In the decades since, very little peer-reviewed research has been conducted to validate the MBTI. The foundation that owns the rights to the test makes various claims to its scientific reliability and validity, but they very rarely share their data. And when they do it’s mostly inside of journals controlled by the foundation.

One more test that is gaining in popularity and starting to make inroads into the workplace is the Enneagram assessment or the Enneagram of Personality. Now, if you thought that DiSC or the MBTI had dubious origins, then you’ll find this test on another level. The Enneagram sorts people into nine different personality types based on points along an ancient symbol. Those nine personality types were theorized by a South American occultist named Oscar Ichazo who liked to get into hallucinogenic trances by taking Mescaline and Ayahuasca.

(You think I’m making this up but I’m not.)

Ichazo believed that the Archangel Metatron had come to him in a trance and told him that there were nine different personality types. He mapped those nine different personality types along the ancient symbol and, boom, the Enneagram was born. Later, devotees (I don’t know if they did Mescaline or not) would develop a test that would sort people into these nine categories.

By now you get the point. Most of these tests are of incredibly dubious origins and yet we still buy into them. For reasons we’ll talk about in a second.

But in addition to the dubious origins, the methodologies used to develop these tests are also very dubious.

The Dubious Methods of Test Making

Most of the popular personality tests sort you into different personality types, and the way that they do that is basically the same across these tests.

They start with a theory of how many different personality types there are. In the case of the DiSC, it was four types based on four behaviors. In the case of the MBTI, it was 16 based on one of two areas, along four different dimensions. And in the case of the Enneagram, remember it was nine because the Archangel Metatron that told us so.

Once you have your type or categories set, you develop a lot of different questions that you think would help you sort out whether or not somebody belongs in a certain category—in some cases, hundreds of questions. Then you start to give that questionnaire to lots of different people. Having collected their responses, you run a few statistical tests to figure out which questions actually did sort people into those categories and which ones you can eliminate because they don’t add any additional sorting ability.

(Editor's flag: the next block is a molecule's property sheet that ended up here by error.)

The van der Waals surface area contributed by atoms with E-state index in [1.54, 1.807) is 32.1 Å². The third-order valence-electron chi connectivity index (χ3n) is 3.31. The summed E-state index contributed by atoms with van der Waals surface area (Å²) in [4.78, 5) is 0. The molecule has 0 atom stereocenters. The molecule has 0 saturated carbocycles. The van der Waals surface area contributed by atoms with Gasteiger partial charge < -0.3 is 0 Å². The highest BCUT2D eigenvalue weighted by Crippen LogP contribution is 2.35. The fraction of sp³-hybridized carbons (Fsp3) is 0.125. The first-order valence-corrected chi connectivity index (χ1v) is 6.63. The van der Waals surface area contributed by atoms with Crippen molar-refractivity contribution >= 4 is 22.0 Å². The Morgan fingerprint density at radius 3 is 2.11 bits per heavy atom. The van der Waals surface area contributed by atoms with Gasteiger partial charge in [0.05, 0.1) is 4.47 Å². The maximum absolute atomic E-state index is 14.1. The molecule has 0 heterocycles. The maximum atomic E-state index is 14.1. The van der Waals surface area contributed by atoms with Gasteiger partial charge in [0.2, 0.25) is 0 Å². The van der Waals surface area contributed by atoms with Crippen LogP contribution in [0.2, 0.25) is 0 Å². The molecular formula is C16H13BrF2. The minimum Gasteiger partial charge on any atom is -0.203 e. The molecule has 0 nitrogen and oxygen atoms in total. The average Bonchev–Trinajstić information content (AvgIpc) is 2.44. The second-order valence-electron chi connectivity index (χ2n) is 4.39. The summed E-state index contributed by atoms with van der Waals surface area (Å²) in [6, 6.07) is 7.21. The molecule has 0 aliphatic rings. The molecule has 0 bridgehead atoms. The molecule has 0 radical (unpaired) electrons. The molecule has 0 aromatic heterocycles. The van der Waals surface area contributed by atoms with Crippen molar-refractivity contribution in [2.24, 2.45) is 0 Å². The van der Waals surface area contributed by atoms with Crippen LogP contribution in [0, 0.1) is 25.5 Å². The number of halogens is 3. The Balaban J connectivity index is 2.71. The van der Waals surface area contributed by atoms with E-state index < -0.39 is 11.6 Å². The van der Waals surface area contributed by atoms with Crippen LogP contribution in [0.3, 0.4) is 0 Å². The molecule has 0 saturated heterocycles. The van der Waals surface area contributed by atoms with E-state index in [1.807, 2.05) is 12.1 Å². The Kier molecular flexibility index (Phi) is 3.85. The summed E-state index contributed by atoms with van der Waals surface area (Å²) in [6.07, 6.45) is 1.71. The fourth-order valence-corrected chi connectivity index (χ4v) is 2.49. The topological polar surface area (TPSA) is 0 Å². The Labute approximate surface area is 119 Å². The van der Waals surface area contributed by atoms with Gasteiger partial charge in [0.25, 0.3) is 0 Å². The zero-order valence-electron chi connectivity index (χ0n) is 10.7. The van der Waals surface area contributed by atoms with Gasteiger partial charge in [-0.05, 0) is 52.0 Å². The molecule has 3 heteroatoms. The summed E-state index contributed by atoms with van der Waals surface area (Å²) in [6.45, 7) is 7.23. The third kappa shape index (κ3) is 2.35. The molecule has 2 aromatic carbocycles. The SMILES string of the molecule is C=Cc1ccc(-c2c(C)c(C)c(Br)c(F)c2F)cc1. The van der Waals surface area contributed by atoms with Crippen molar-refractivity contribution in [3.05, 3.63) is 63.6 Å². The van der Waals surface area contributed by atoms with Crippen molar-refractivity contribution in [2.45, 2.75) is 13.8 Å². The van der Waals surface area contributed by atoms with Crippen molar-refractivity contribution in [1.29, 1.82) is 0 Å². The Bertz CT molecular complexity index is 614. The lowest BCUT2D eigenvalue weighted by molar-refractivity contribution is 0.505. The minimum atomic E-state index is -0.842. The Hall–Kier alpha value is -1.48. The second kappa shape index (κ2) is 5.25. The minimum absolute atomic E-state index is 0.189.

And you arrive at a much smaller test that you can publish to the world. And you might recognize this process. Because it’s basically the same process a website like BuzzFeed would use to design a quiz that tells you which Saved By The Bellcharacter you are.

The science of personality doesn’t actually work that way. Legitimate personality researchers will tell you that there are no personality types, there are only personality dimensions. And every personality assessment that they developed is designed to show where you exist along a spectrum.

The most well-researched and most rigorous personality assessment is one we often refer to as the Big Five. It offered five different personality dimensions and scored people along a spectrum instead of an either/or type. Those dimensions are Openness to Experience, Conscientiousness, Extraversion, Agreeableness, and Neuroticism. In the end, when you take the Big Five, what you arrive at is five scores, that show where your unique personality sits along these five different continuums.

Since the Big Five became popular among legitimate personality researchers, many of the bogus tests added a little bit to their reports to try to look a little bit more like the Big Five. The DiSC now mentions that it’s a “preference” which of these that you are. The MBTI will now give you the results where you exist on the spectrum of four different options, but it saves that information for later in the report. The very first thing you will see is still which of the sixteen categories you fall into. And the Enneagram folks added “wings” to show you that you could be in two

different personality categories. And some Enneagram devotees will even say that all of the nine are represented in everybody but to different degrees. (Which is pretty much an admission that their Sorting Hat isn’t putting people in the right Hogwarts House.)

Why We Believe Bogus Tests

The fact that these bogus tests are trying to make themselves look a little more scientific actually speaks to why we believe them. At least one of the reasons we believe them so much is that they appear rigorous.